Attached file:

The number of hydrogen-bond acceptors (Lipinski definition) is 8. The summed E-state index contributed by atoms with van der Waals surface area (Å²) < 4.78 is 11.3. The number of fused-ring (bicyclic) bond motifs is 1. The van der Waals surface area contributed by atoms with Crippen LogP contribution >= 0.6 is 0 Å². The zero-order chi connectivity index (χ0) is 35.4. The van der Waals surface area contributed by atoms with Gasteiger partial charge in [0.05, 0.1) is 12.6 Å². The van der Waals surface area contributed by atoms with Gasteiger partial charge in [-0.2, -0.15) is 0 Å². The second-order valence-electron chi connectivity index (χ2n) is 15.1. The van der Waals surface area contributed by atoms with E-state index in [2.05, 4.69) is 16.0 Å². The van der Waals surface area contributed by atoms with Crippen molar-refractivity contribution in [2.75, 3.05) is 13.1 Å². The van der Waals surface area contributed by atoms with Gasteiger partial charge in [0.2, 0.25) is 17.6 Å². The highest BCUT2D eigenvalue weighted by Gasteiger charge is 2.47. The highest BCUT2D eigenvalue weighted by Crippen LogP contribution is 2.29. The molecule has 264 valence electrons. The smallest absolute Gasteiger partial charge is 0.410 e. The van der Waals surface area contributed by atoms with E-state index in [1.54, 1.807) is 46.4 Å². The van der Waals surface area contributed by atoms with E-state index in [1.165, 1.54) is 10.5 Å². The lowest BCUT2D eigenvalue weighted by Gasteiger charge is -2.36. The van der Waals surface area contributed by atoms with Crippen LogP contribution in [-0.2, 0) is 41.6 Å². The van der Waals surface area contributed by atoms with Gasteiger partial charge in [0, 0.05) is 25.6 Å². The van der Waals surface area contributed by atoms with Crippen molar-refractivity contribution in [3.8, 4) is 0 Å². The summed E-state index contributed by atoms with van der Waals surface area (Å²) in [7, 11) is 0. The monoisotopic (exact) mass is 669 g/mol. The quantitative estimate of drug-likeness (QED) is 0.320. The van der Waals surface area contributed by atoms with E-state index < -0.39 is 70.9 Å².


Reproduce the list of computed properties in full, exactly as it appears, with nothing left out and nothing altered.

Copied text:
The number of hydrogen-bond acceptors (Lipinski definition) is 8. The summed E-state index contributed by atoms with van der Waals surface area (Å²) < 4.78 is 11.3. The number of fused-ring (bicyclic) bond motifs is 1. The van der Waals surface area contributed by atoms with Crippen LogP contribution >= 0.6 is 0 Å². The zero-order chi connectivity index (χ0) is 35.4. The van der Waals surface area contributed by atoms with Gasteiger partial charge in [0.05, 0.1) is 12.6 Å². The van der Waals surface area contributed by atoms with Gasteiger partial charge in [-0.2, -0.15) is 0 Å². The second-order valence-electron chi connectivity index (χ2n) is 15.1. The van der Waals surface area contributed by atoms with E-state index in [2.05, 4.69) is 16.0 Å². The van der Waals surface area contributed by atoms with Crippen molar-refractivity contribution in [2.75, 3.05) is 13.1 Å². The van der Waals surface area contributed by atoms with Gasteiger partial charge in [0.2, 0.25) is 17.6 Å². The highest BCUT2D eigenvalue weighted by Gasteiger charge is 2.47. The highest BCUT2D eigenvalue weighted by Crippen LogP contribution is 2.29. The molecule has 264 valence electrons. The smallest absolute Gasteiger partial charge is 0.410 e. The van der Waals surface area contributed by atoms with E-state index in [1.54, 1.807) is 46.4 Å². The van der Waals surface area contributed by atoms with E-state index in [1.165, 1.54) is 10.5 Å². The lowest BCUT2D eigenvalue weighted by Gasteiger charge is -2.36. The van der Waals surface area contributed by atoms with Crippen LogP contribution in [-0.2, 0) is 41.6 Å². The van der Waals surface area contributed by atoms with Gasteiger partial charge in [0, 0.05) is 25.6 Å². The van der Waals surface area contributed by atoms with Crippen molar-refractivity contribution in [3.8, 4) is 0 Å². The summed E-state index contributed by atoms with van der Waals surface area (Å²) in [7, 11) is 0. The monoisotopic (exact) mass is 669 g/mol. The quantitative estimate of drug-likeness (QED) is 0.320. The van der Waals surface area contributed by atoms with E-state index < -0.39 is 70.9 Å².